HIGH CALORIE, LOW NOURISHMENT: Does anyone else wonder why a fine reporter like Jeannine Reilly is reduced to writing about doughnuts (on the front page, no less) and Albuquerque turkey sandwiches for the morning rag?
BATTY: When vandals broke into a shed on the Amphi High School campus and stole virtually all of the softball team's equipment, a quick effort by local media and others turned a potential heartbreak into a feel-good story. Local TV and radio stations jumped on the story and donations of money and equipment poured in.
Arizona Diamondback star Luis Gonzalez, in town for spring training, saw the story and had his sponsoring company, Easton, donate $1,000 worth of equipment. A local Golden Corral restaurant kicked in a hefty donation of $2,000. Many other Tucsonans donated money to the program. (For some reason, the equipment, although on school property, wasn't covered by insurance.)
Now the uplifting story has turned south. The bureaucrats at Amphitheater School District have decided that all monetary donations must be turned over to the district, where they will go into a special fund. The monies can be earmarked for the Amphi High girls softball program, but they will only be doled out after running through a gauntlet of red tape.
Each expenditure that the team will try to make will require the coach to get three bids. (Amphi High doesn't have an athletic director, the position having been eliminated in a ham-fisted cost-saving frenzy late last school year.)
At press time, the team had already completed about 20 percent of its schedule and had done so at a decided disadvantage in the area of equipment. Said one disgruntled player, "The District doesn't care about (Amphi High) or girls sports. By the time we get the equipment, it'll be football season."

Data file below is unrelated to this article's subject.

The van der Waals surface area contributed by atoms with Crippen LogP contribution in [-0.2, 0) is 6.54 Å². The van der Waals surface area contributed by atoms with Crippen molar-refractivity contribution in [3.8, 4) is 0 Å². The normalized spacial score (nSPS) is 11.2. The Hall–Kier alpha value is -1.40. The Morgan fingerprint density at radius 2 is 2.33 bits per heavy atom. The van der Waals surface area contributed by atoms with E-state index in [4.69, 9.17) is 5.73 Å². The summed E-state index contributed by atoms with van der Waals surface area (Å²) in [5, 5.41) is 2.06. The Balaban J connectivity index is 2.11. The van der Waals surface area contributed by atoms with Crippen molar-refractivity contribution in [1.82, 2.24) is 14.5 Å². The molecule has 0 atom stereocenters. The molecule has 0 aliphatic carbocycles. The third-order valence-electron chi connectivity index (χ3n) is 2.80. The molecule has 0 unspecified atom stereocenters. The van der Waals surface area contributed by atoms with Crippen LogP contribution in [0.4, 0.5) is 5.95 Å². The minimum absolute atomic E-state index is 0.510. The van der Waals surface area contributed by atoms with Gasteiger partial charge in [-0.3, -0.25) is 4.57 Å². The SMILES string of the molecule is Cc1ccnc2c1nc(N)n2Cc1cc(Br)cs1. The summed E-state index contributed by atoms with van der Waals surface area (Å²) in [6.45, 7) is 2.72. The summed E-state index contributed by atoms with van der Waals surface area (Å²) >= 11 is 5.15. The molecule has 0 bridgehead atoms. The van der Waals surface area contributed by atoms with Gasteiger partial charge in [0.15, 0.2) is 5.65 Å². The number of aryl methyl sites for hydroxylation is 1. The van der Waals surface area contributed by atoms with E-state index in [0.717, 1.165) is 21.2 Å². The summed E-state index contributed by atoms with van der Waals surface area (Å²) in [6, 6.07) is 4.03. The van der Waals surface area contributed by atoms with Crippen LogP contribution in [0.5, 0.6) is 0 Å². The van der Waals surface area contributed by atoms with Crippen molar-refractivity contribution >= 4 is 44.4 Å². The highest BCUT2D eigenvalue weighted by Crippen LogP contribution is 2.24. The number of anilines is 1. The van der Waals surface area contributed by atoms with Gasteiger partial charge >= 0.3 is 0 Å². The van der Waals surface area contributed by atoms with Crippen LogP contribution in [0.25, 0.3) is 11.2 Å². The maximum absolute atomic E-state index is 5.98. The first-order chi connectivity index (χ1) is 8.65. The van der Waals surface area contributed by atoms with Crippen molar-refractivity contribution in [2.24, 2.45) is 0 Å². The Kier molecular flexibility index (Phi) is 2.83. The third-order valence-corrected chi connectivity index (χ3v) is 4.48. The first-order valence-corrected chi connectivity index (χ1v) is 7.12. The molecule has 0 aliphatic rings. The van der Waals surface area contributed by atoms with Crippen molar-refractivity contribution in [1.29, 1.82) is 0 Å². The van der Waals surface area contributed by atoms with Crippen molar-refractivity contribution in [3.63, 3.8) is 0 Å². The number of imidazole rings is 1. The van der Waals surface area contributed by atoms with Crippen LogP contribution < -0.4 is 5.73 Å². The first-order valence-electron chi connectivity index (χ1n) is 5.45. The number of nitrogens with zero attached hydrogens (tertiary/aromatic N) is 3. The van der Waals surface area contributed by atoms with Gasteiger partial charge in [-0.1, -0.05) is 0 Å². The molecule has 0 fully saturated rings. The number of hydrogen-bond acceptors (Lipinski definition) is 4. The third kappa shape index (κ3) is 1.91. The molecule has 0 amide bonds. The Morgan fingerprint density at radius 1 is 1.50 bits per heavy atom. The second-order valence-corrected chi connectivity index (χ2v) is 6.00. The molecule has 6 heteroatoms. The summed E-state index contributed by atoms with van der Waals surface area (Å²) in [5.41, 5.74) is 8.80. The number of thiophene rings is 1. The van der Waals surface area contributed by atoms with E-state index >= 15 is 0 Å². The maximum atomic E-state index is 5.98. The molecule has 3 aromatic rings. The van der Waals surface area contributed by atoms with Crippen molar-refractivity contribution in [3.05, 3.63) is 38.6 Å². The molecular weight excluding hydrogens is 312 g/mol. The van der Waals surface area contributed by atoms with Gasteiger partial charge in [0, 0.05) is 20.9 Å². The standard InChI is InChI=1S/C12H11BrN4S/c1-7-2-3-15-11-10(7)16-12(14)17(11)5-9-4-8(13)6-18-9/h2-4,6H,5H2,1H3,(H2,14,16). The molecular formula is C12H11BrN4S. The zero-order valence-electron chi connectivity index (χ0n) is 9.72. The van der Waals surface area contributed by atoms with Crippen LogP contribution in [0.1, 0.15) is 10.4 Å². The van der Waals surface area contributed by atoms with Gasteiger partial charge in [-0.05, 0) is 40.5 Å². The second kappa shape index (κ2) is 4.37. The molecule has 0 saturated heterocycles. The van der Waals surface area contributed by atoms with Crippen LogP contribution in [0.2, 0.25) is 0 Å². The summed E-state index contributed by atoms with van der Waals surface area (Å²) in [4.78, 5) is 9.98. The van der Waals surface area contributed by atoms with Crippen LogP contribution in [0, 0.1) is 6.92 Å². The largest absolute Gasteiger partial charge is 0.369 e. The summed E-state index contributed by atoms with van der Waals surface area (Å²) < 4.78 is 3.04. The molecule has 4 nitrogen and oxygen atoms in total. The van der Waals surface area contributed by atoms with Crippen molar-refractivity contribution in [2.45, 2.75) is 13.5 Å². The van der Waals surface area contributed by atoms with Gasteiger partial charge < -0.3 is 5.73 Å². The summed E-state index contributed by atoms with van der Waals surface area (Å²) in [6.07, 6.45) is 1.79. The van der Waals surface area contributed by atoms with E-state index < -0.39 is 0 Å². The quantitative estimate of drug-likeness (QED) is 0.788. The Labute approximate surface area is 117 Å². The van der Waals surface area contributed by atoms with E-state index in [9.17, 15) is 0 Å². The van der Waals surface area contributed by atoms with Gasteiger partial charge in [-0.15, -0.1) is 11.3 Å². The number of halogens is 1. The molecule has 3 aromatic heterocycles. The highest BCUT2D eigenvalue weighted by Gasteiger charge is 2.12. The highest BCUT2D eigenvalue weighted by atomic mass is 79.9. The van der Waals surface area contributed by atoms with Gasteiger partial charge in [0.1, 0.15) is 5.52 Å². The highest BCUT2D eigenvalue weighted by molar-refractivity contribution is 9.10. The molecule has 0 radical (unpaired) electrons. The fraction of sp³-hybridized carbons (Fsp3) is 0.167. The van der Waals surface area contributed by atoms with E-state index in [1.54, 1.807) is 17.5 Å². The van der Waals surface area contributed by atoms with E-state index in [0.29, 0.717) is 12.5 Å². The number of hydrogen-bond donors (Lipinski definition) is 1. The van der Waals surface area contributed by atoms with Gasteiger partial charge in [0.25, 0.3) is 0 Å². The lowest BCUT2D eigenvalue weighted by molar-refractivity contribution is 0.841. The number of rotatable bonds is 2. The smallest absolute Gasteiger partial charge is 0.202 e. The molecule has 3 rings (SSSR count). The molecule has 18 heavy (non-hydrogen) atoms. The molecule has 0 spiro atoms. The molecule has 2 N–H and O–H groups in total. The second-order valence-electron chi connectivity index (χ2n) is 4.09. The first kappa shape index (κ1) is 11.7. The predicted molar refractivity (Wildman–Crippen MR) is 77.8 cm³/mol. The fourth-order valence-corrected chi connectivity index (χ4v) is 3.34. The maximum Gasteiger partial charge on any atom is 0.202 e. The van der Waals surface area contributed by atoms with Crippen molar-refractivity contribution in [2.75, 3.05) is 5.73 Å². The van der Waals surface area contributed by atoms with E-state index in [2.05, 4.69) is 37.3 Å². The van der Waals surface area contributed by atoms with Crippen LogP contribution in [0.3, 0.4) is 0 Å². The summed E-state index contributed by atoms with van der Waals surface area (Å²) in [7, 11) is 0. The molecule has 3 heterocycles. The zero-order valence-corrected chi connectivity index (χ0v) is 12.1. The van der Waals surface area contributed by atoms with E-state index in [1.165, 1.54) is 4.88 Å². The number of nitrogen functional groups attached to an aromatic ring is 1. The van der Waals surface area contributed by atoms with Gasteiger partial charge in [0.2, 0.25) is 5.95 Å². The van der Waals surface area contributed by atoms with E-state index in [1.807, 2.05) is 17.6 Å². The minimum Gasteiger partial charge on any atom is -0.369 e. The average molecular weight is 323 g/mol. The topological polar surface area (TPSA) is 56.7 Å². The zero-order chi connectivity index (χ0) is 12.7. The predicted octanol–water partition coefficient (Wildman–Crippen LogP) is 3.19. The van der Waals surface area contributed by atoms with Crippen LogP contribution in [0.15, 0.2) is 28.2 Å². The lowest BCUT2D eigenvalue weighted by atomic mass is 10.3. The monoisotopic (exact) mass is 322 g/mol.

FLYING COACH: The national champion UA women's softball team flies to Washington, D.C., this week for one of those cheesy photo shoots with the president, the kind where the athletes assemble on the White House lawn and the Prez holds up a team jersey with his name on the back. Oddly enough, the trip comes with a bit of controversy from an unlikely source.
Coach Mike Candrea, far and away the most successful coach on the UA campus, committed a rare faux pas when he said that he hadn't wanted his team (which has won multiple national championships) to visit the White House while former President Bill Clinton was in office. He added that he likes George W. Bush. The letters rolled in to McKale.
It's a fact of life that coaches have to keep their politics private, because they're certain to offend some players or fans. Lute Olson is rumored to be a heavy-duty Republican, but after 20 years in Tucson, it's still only a rumor.